The North American Diversity Visa

America is considered one of the most desirable countries to live in the world and receives an incredibly large number of applicants attempting to gain permanent residence. 

The United States of America are regarded as one of the toughest countries to immigrate to and establish a sustainable living situation in. Not only are the restrictions on immigrants simply applying for visas extremely strict, but even after applying, visas themselves are nearly impossible to attain due to professional, financial and racial qualifications. However, there is another option for those who cannot finagle themselves a working visa, afford a green card (which costs more than half a million US dollars if you qualify) or find an American citizen to marry and it is a visa known as the Diversity Visa

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The Diversity Immigrant Visa program, or the Green Card Lottery is a congressionally mandated lottery program organized by the US Government that allows winners to receive a United State Permanent Residency Card. The program is held annually by the Department of State and makes 50,000 permanent resident visas available to natives of countries that are classified as having low rates of immigration to the United States. 

 

Classifications & Selections

The DV has several classifications that must be met in order to even apply for consideration. The country you claim as your native country, which is usually the country you were born in, is a huge factor as the Diversity Visa’s main initiative is to bring in natives of countries that are not well represented in the United States. A list of countries that are exempt from applying include Bangladesh, Brazil, Canada, China (mainland), Colombia, Dominican Republic, Ecuador, El Salvador, Haiti, India, Jamaica, Mexico, Nigeria, Pakistan, Peru, Philippines, South Korea, United Kingdom (except Northern Ireland) and its dependent territories and Vietnam.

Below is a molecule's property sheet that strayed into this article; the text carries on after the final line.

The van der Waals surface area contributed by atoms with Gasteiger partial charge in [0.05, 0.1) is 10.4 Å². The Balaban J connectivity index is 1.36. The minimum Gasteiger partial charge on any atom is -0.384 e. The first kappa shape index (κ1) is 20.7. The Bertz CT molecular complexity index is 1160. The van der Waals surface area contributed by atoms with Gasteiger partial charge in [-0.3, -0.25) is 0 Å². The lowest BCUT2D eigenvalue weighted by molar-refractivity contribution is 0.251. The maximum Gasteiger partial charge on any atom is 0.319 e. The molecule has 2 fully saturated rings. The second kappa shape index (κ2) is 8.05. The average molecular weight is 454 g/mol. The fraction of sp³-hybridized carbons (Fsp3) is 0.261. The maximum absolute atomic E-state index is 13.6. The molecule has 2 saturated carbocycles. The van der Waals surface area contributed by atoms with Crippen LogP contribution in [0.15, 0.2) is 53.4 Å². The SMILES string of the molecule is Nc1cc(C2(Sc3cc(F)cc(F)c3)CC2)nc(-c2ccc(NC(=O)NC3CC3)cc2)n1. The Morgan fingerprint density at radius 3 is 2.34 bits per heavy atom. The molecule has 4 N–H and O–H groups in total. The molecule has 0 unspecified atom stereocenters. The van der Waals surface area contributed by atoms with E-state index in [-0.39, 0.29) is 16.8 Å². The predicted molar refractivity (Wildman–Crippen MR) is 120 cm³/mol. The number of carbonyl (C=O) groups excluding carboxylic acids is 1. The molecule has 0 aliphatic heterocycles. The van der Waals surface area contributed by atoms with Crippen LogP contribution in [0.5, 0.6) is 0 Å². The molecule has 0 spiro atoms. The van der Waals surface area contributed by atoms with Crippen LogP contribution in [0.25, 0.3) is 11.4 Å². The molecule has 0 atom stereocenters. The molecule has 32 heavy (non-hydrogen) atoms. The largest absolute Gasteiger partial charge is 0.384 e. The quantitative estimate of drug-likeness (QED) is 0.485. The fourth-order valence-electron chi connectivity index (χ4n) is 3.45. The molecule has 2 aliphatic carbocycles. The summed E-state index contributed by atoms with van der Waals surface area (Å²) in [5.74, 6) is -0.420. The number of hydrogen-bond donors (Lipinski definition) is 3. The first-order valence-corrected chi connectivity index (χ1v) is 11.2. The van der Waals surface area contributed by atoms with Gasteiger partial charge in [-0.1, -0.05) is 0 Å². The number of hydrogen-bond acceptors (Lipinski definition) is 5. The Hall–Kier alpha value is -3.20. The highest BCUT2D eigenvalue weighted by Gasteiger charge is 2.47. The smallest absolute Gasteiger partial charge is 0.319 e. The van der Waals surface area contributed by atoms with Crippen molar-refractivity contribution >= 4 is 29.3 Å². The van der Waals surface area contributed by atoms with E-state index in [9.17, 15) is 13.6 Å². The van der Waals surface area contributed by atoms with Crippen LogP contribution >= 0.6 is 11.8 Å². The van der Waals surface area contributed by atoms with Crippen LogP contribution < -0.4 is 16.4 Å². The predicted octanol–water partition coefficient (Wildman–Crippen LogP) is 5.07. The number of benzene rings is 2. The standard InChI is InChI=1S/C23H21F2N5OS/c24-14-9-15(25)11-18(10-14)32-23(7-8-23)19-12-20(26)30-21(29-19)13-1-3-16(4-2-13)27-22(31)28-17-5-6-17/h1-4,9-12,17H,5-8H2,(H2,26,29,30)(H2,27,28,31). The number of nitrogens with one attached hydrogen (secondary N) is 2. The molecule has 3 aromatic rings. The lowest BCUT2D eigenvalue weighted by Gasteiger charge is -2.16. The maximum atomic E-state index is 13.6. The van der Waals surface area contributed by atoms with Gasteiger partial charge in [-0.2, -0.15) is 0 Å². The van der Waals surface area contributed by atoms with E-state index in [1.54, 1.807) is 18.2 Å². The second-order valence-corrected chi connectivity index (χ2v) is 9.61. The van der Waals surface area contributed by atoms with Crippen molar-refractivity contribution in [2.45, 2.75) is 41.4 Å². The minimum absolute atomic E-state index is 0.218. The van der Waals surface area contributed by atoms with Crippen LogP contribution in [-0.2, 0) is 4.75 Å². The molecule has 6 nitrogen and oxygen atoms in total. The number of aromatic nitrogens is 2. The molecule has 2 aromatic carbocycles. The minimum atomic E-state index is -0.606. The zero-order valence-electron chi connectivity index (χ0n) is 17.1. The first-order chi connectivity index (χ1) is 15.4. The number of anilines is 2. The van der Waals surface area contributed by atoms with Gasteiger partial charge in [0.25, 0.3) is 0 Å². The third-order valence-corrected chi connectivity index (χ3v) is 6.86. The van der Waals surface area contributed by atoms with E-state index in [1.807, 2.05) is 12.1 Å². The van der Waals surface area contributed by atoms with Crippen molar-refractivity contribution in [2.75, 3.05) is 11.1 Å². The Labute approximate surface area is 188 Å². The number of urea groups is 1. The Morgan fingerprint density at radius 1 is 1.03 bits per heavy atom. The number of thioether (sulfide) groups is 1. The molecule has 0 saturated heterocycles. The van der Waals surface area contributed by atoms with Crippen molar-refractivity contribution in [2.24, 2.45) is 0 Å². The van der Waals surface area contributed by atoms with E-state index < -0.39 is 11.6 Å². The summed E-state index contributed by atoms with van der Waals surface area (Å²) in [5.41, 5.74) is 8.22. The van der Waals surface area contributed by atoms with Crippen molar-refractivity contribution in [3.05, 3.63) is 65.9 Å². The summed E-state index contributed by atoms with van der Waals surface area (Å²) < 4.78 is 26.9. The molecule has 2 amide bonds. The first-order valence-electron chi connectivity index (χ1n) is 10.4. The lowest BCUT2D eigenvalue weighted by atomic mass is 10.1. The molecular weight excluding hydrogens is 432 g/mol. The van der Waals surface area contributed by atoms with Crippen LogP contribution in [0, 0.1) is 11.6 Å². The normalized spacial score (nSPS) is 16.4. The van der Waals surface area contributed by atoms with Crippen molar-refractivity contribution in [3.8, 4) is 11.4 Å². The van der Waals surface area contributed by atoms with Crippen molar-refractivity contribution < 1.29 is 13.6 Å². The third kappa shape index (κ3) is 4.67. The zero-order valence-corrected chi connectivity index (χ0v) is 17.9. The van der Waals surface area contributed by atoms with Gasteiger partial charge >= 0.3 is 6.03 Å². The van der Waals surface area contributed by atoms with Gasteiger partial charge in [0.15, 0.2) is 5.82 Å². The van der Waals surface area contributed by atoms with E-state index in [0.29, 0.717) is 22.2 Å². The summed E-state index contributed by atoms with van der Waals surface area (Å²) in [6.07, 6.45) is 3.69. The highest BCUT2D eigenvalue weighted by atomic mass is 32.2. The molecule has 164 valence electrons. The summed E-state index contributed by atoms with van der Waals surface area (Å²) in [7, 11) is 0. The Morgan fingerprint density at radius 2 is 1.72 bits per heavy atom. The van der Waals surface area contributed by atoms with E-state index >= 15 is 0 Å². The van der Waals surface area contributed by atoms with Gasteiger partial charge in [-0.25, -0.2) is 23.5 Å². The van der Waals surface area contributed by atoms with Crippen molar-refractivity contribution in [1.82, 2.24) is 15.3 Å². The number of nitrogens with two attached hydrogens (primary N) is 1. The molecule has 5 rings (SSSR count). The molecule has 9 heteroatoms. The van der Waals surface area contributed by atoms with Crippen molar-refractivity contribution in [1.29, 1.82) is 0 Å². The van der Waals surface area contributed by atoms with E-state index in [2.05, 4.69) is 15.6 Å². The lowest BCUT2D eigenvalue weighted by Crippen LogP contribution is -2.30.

Another major factor is the type of occupation an applicant intends to pursue once allowed into the country and permitted to work. Different kinds of jobs are classified into zones, and only jobs that are in Zone 4 or 5 can be considered for the Diversity Visa as these jobs are regarded as positions that require specialized training and preparation, compared to occupations that can easily be taught to an American citizen. Although these job zones do not come into play until after you are selected in the lottery, it is important to be aware of the future steps and classifications because you will be immediately disqualified from consideration if you fail to meet the requirements that were explained ahead of time. 

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Applying

To apply for the Green Card lottery is one of the most painless and simple processes of any visa application. The questions are minimal and straightforward and it only takes a total of about twenty minutes total if you stay focused. Here are the official instructions as well as answers to frequently proposed questions. 

Entry dates for applications are held from October 1 to November 3, and entries will not be accepted if they are submitted by mail. Winners will be able to see if they have been chosen by May 5. These dates may vary slightly from year to year.